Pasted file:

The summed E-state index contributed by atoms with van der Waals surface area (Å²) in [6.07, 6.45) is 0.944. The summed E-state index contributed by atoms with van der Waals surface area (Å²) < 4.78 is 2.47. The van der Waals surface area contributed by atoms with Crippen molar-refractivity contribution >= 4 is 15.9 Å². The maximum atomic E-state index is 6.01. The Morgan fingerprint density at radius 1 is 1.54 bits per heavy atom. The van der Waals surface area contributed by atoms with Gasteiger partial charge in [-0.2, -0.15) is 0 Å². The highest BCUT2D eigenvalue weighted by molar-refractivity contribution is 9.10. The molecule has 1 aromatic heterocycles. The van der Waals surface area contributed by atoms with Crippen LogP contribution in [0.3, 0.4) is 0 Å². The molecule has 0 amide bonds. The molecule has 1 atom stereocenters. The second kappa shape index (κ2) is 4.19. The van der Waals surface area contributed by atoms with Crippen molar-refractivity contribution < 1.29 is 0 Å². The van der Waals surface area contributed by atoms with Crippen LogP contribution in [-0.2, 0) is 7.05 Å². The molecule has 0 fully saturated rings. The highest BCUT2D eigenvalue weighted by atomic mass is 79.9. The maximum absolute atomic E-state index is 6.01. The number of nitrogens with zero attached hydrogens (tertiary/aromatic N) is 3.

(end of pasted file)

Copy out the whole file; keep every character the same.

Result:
The summed E-state index contributed by atoms with van der Waals surface area (Å²) in [6.07, 6.45) is 0.944. The summed E-state index contributed by atoms with van der Waals surface area (Å²) < 4.78 is 2.47. The van der Waals surface area contributed by atoms with Crippen molar-refractivity contribution >= 4 is 15.9 Å². The maximum atomic E-state index is 6.01. The Morgan fingerprint density at radius 1 is 1.54 bits per heavy atom. The van der Waals surface area contributed by atoms with Gasteiger partial charge in [-0.2, -0.15) is 0 Å². The highest BCUT2D eigenvalue weighted by molar-refractivity contribution is 9.10. The molecule has 1 aromatic heterocycles. The van der Waals surface area contributed by atoms with Crippen LogP contribution in [0.3, 0.4) is 0 Å². The molecule has 0 amide bonds. The molecule has 1 atom stereocenters. The second kappa shape index (κ2) is 4.19. The van der Waals surface area contributed by atoms with Crippen molar-refractivity contribution < 1.29 is 0 Å². The van der Waals surface area contributed by atoms with Crippen LogP contribution in [-0.2, 0) is 7.05 Å². The molecule has 0 fully saturated rings. The highest BCUT2D eigenvalue weighted by atomic mass is 79.9. The maximum absolute atomic E-state index is 6.01. The number of nitrogens with zero attached hydrogens (tertiary/aromatic N) is 3.